Predicting Future Media, Bringing 3D Home
After a career of nearly 50 years in the television business, the last 10 of which were spent at the top of Murdoch’s News Corp, Marty Pompadur is well placed to deliver Monday’s keynote conference at IBC, “Predicting patterns of the future: the changing face of media and news.”’
His passion for exploring investment opportunities in emerging markets has led him to be involved in several new projects, including chairman of Metan Development Group, a company engaged in various television activities in China, Russia and other international markets.
“Everybody wants to be in China at the moment,” says Pompadur. “But the advertising is more sophisticated than many people realise. They all want the triple play of TV, Internet and mobile, and are very interested in product integration. You must have everything thought through, from station line-up to signed contracts.”
Pompadur will be talking more about his experiences in China — from dealing with censorship to the need to have the right business partner, as well as looking at the changing face of news media — during Monday’s address.
So what does Pompadur believe the emerging business model for online news will look like, and what will happen if, as pundits are predicting, newspapers disappear?
“We’ve been spoiled by free content, and it will continue to be so,” he said. “It remains to be seen what works best, whether advertising alone can make it profitable, or whether a hybrid is better; if you want more in-depth content, you pay for it.”
Monday is also 3D Day at IBC2009 and moving on from the evident delights that the technology is bringing to a big screen near you is a session that focuses on the inevitable next step, “3D in the home.”
High frame-rate displays, new optical media, broadband, efficient compression codecs, new broadcast delivery standards: all contribute to a new-found excitement for stereoscopic 3D in HD to the home. Content from music to sports have featured in high-profile broadcasts and demonstrations using physical HD media. In association with SMPTE and the EBU, a conference panel brings together industry experts representing each part of the delivery chain.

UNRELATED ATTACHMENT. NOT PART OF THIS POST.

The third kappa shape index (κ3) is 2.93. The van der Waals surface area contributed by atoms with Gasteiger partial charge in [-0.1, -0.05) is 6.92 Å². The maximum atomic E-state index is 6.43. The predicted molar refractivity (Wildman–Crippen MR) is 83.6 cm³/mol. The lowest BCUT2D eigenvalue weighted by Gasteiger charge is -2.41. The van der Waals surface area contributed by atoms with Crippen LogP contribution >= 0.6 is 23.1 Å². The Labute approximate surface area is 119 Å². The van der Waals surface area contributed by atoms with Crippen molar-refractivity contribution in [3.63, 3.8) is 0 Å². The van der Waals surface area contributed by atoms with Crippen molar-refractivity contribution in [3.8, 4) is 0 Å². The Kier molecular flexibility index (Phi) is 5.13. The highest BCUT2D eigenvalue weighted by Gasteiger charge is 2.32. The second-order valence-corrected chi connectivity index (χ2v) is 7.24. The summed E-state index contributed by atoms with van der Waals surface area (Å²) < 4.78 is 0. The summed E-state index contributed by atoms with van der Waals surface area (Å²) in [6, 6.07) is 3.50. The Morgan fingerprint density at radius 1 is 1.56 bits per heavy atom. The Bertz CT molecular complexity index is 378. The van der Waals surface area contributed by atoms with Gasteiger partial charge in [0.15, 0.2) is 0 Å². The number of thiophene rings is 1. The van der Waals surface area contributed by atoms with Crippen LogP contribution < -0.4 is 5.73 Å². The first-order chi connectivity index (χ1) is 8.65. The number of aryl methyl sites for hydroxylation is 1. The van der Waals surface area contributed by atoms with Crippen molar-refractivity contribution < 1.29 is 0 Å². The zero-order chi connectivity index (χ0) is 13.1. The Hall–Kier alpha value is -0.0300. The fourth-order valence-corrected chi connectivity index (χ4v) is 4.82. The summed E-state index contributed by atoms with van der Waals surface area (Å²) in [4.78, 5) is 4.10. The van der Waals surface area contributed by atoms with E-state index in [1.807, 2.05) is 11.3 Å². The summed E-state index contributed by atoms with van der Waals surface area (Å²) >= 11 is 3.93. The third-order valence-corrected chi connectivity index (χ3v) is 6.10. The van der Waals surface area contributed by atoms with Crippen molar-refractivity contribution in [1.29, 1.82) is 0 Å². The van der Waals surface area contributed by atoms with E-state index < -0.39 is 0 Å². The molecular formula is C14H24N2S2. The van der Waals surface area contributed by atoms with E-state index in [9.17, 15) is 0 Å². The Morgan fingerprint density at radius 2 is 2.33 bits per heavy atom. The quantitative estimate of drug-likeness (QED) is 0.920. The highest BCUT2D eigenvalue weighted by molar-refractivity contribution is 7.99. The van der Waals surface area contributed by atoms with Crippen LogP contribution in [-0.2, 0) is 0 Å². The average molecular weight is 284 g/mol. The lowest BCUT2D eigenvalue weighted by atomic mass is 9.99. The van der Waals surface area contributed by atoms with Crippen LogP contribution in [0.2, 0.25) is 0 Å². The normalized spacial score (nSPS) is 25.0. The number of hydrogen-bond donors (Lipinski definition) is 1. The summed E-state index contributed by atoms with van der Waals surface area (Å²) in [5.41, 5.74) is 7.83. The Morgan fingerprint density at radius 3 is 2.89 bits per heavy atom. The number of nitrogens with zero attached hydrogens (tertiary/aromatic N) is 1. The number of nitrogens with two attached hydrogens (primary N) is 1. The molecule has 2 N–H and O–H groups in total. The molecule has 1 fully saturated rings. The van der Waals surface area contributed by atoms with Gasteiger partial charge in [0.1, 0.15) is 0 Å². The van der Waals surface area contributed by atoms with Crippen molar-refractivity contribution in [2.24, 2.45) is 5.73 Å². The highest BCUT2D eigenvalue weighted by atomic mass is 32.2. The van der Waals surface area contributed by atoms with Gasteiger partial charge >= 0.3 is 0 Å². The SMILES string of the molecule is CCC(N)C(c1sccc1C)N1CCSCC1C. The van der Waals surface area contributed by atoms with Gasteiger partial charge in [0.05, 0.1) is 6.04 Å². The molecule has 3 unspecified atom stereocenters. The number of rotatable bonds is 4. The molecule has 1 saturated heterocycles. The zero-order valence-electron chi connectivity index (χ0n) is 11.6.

In what promises to be “a lively debate” the panel will look beyond the present situation and determine the next steps in making stereoscopic television a practical and welcome offering to the consumer at home.
To round off the day, the IBC conference brings you its stereoscopic 3D Monday Night Movie “Ice Age 3: Dawn of the Dinosaurs.” With the cooperation of leading manufacturers, the RAI Auditorium is converted into a digital cinema with high-resolution projection on the giant screen matched by sonorous surround.
For delegates who have been keeping a close eye on the development of DVB-T2 on digital terrestrial television, there is a conference on just that: “Multichannel HDTV without a dish.” This session will outline the potential for the development of HDTV on DTT in Europe, drawing on the experience gained during the deployment of DVB-T2 — MPEG-4 services in the UK. The session, chaired by Digital TV Group chair David Docherty, will inform delegates, of the benefits and limitations of implementing DVB-T2 in Europe from business, technical and viewer perspectives.
The session will feature an introductory presentation by the DTG investigating the business case for HD via DTT and in particular how DVB-T2 enables DTT to meet the challenge of an increasingly competitive marketplace. Next, the BBC will take delegates through the technical specifications of DVB-T2 and outline the technical challenges behind the implementation of the standard. This will include a presentation by Arqiva on the challenges of implementing DVB-T2 in tandem with Digital Switchover, while Panasonic will outline DVB-T2’s implications for receiver manufacturers.
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